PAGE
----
Consider what features are essential to you, and find the one that most closely fits that profile.

Start reading reviews and manufacturers materials, read forums and ask other divers for their opinions. Or just call and ask us.

Be honest with yourself about the type of diving you'll be doing. Make a checklist of everything you need in a scuba BCD,do your homework, and you should end up with the right scuba BCD for you.

For more information about BCD features please read our advice on choosing the right BCD for you in our Trusted Advice section.



Grant Bay Beach

Reef Dive Reef Dive | Shore access Shore access

Abalone Dive Site Crayfish Dive Site Ideal For Snorkelling Open Water Rated Reef Dive Site Spearfishing Site

Cape Grant Dive Sites
Cape Grant Dive Sites
© The Scuba Doctor Australia

Depth: 2 m (6.56 ft) to 10 m (33 ft)

Level: Open Water and beyond.

Grant Bay Beach (aka Quarry Gates) lies at the western end of Grant Bay, about eight kilometres south of Portland, on Victoria's Discovery Coast. The beach is south of the Portland aluminium smelter, just east of the gates on Quarry Road to the Portland Harbour Trust Quarry.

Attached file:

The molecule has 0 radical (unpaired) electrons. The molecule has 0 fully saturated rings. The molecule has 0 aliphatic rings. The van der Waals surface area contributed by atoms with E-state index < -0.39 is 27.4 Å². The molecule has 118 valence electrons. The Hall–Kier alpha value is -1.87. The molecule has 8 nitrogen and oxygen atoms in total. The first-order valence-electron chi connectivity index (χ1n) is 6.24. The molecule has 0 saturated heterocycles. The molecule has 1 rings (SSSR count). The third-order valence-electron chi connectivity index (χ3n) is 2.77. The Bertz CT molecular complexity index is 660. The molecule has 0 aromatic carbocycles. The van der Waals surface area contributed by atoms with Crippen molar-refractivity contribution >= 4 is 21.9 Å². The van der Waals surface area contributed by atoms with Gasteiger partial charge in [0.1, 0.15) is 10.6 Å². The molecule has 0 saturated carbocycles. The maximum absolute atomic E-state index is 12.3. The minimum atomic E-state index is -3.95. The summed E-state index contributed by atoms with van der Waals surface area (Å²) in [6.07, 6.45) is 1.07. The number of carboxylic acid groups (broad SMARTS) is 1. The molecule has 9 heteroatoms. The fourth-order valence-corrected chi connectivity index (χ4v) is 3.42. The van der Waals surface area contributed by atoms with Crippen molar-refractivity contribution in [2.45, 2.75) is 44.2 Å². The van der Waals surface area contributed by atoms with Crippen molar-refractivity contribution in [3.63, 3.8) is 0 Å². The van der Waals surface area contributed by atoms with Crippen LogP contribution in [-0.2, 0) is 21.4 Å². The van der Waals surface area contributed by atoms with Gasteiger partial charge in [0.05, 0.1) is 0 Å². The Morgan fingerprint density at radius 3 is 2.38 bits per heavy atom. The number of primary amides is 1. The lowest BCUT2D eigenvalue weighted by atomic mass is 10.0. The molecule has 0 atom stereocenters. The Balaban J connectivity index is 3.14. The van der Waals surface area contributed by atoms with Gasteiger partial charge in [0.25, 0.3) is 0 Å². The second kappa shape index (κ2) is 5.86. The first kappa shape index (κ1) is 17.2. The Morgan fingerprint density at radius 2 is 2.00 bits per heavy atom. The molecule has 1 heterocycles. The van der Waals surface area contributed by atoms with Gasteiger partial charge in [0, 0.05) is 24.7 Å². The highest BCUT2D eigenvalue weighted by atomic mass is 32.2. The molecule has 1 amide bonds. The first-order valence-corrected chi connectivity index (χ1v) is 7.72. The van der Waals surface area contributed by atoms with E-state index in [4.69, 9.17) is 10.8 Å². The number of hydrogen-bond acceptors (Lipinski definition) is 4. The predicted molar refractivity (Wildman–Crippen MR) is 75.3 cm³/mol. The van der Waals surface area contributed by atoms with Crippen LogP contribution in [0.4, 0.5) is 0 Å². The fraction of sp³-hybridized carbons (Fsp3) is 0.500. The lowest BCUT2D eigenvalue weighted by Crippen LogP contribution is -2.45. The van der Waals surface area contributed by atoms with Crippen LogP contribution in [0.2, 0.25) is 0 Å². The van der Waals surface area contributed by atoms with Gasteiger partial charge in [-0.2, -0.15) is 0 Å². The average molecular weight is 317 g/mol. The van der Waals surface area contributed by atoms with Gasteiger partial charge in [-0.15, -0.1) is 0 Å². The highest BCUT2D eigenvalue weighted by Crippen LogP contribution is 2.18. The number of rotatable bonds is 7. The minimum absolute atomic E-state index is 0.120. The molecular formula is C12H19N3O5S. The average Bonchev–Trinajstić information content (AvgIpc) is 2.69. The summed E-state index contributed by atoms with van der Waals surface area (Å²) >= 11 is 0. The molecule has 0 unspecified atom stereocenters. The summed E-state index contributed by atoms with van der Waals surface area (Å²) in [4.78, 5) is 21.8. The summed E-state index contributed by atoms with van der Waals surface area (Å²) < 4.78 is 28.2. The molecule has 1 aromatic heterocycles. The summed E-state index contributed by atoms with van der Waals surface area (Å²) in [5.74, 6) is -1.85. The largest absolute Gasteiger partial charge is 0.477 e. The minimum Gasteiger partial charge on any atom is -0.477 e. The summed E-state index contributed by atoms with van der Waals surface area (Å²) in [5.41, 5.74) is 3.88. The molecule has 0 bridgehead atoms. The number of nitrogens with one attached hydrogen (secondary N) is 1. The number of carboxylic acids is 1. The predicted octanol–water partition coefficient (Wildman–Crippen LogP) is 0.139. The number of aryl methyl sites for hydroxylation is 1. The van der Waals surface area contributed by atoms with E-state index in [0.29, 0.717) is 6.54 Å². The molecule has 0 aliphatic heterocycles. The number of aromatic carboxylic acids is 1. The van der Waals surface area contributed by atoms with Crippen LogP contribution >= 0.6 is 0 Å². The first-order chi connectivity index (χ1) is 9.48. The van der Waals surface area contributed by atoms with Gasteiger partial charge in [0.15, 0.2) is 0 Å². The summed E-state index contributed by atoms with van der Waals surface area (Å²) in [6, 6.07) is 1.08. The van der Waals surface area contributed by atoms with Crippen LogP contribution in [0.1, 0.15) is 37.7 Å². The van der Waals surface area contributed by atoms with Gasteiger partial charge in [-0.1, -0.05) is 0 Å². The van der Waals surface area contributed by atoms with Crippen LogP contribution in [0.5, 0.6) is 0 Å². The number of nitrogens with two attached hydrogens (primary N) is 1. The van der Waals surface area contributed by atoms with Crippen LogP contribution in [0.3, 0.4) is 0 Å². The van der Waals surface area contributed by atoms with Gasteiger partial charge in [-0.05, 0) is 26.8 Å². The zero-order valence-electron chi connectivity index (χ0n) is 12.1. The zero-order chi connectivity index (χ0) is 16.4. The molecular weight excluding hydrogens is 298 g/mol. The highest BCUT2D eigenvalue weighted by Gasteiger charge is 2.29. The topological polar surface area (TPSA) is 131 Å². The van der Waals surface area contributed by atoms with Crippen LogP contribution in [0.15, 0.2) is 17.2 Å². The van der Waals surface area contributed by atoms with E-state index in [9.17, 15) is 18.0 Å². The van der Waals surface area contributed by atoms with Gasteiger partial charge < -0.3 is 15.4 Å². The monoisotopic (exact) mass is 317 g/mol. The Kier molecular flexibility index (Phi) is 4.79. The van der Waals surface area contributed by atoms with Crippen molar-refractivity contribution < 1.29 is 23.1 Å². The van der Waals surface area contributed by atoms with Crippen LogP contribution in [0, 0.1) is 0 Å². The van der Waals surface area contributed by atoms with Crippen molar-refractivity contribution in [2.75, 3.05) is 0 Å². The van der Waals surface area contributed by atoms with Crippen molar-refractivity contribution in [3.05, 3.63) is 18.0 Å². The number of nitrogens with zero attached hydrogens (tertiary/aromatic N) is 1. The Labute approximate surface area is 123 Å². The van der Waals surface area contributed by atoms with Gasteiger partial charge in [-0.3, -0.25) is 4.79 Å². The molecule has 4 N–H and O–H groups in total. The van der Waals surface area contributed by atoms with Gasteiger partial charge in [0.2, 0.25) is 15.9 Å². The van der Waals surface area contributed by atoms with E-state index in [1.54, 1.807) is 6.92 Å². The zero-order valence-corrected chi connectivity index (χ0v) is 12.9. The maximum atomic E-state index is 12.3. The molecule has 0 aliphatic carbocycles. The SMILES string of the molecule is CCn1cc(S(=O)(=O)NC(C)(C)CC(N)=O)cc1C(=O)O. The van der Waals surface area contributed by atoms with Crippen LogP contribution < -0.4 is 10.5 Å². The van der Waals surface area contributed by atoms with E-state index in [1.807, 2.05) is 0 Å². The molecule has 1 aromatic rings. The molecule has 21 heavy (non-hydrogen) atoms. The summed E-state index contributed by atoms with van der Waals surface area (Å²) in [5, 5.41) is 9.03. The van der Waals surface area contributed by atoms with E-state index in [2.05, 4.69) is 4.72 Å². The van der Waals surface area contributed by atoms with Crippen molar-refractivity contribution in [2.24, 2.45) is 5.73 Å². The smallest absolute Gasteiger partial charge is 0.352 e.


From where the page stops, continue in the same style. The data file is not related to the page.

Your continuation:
Grant Bay, also known as Crayfish Bay, is located between Point Danger to the east and Cape Sir William Grant to the west. Grant Bay Beach is accessible from Quarry Road, Portland. A car park is located above Grant Bay Beach at the southern end of the public access on Quarry Road. The beach, which lies deep inside the open bay, faces south-east and is 150 metres long. It consists of a cobble and boulder beach, fronted by rocks and a sandy surf zone. The beach is partially protected by the cape and receives waves averaging between 1 and 1.5 metres. These break over the 100 metre wide sand bar and surge heavily up the steep, rocky beach face. There are two permanent rips draining the beach against the rocks at each end.

Diving and Snorkelling at Grant Bay Beach

There are permanent gutters against the rocks at each end of Grant Bay Beach, and deep water off the beach at high tide. Owing to the steep cobble and boulder beach and the presence of the rocks, reefs and permanent rips it's not a site frequently visited.